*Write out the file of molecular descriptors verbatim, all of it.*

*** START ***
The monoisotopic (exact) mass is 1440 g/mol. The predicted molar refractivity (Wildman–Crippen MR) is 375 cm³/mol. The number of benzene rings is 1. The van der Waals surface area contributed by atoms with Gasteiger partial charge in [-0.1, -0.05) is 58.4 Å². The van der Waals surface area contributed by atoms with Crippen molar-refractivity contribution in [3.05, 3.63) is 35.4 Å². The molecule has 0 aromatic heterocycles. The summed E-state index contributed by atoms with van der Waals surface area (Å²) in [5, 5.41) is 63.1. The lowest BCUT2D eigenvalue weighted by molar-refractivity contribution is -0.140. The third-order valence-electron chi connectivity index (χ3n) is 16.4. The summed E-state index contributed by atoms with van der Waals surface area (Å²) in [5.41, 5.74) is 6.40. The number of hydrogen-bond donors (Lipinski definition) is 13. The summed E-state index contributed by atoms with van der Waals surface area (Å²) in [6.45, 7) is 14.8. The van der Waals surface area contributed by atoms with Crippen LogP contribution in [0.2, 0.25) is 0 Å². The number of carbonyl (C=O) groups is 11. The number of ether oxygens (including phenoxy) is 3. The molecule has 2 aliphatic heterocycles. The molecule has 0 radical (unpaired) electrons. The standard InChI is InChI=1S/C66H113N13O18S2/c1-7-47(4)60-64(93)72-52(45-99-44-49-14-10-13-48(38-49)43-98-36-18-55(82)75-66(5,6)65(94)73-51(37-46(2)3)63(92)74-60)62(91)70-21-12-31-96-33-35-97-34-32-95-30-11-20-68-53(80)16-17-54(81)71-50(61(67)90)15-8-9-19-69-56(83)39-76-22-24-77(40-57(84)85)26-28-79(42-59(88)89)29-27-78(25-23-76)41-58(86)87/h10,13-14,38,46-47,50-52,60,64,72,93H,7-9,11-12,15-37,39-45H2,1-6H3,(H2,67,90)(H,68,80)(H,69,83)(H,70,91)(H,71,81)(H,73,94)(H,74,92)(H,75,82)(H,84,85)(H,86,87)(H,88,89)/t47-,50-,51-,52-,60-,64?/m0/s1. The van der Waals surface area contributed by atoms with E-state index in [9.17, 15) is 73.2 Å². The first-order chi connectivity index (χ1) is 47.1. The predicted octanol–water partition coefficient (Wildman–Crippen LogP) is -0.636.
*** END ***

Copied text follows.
The monoisotopic (exact) mass is 1440 g/mol. The predicted molar refractivity (Wildman–Crippen MR) is 375 cm³/mol. The number of benzene rings is 1. The van der Waals surface area contributed by atoms with Gasteiger partial charge in [-0.1, -0.05) is 58.4 Å². The van der Waals surface area contributed by atoms with Crippen molar-refractivity contribution in [3.05, 3.63) is 35.4 Å². The molecule has 0 aromatic heterocycles. The summed E-state index contributed by atoms with van der Waals surface area (Å²) in [5, 5.41) is 63.1. The lowest BCUT2D eigenvalue weighted by molar-refractivity contribution is -0.140. The third-order valence-electron chi connectivity index (χ3n) is 16.4. The summed E-state index contributed by atoms with van der Waals surface area (Å²) in [5.41, 5.74) is 6.40. The number of hydrogen-bond donors (Lipinski definition) is 13. The summed E-state index contributed by atoms with van der Waals surface area (Å²) in [6.45, 7) is 14.8. The van der Waals surface area contributed by atoms with Crippen LogP contribution in [0.2, 0.25) is 0 Å². The number of carbonyl (C=O) groups is 11. The number of ether oxygens (including phenoxy) is 3. The molecule has 2 aliphatic heterocycles. The molecule has 0 radical (unpaired) electrons. The standard InChI is InChI=1S/C66H113N13O18S2/c1-7-47(4)60-64(93)72-52(45-99-44-49-14-10-13-48(38-49)43-98-36-18-55(82)75-66(5,6)65(94)73-51(37-46(2)3)63(92)74-60)62(91)70-21-12-31-96-33-35-97-34-32-95-30-11-20-68-53(80)16-17-54(81)71-50(61(67)90)15-8-9-19-69-56(83)39-76-22-24-77(40-57(84)85)26-28-79(42-59(88)89)29-27-78(25-23-76)41-58(86)87/h10,13-14,38,46-47,50-52,60,64,72,93H,7-9,11-12,15-37,39-45H2,1-6H3,(H2,67,90)(H,68,80)(H,69,83)(H,70,91)(H,71,81)(H,73,94)(H,74,92)(H,75,82)(H,84,85)(H,86,87)(H,88,89)/t47-,50-,51-,52-,60-,64?/m0/s1. The van der Waals surface area contributed by atoms with E-state index in [9.17, 15) is 73.2 Å². The first-order chi connectivity index (χ1) is 47.1. The predicted octanol–water partition coefficient (Wildman–Crippen LogP) is -0.636.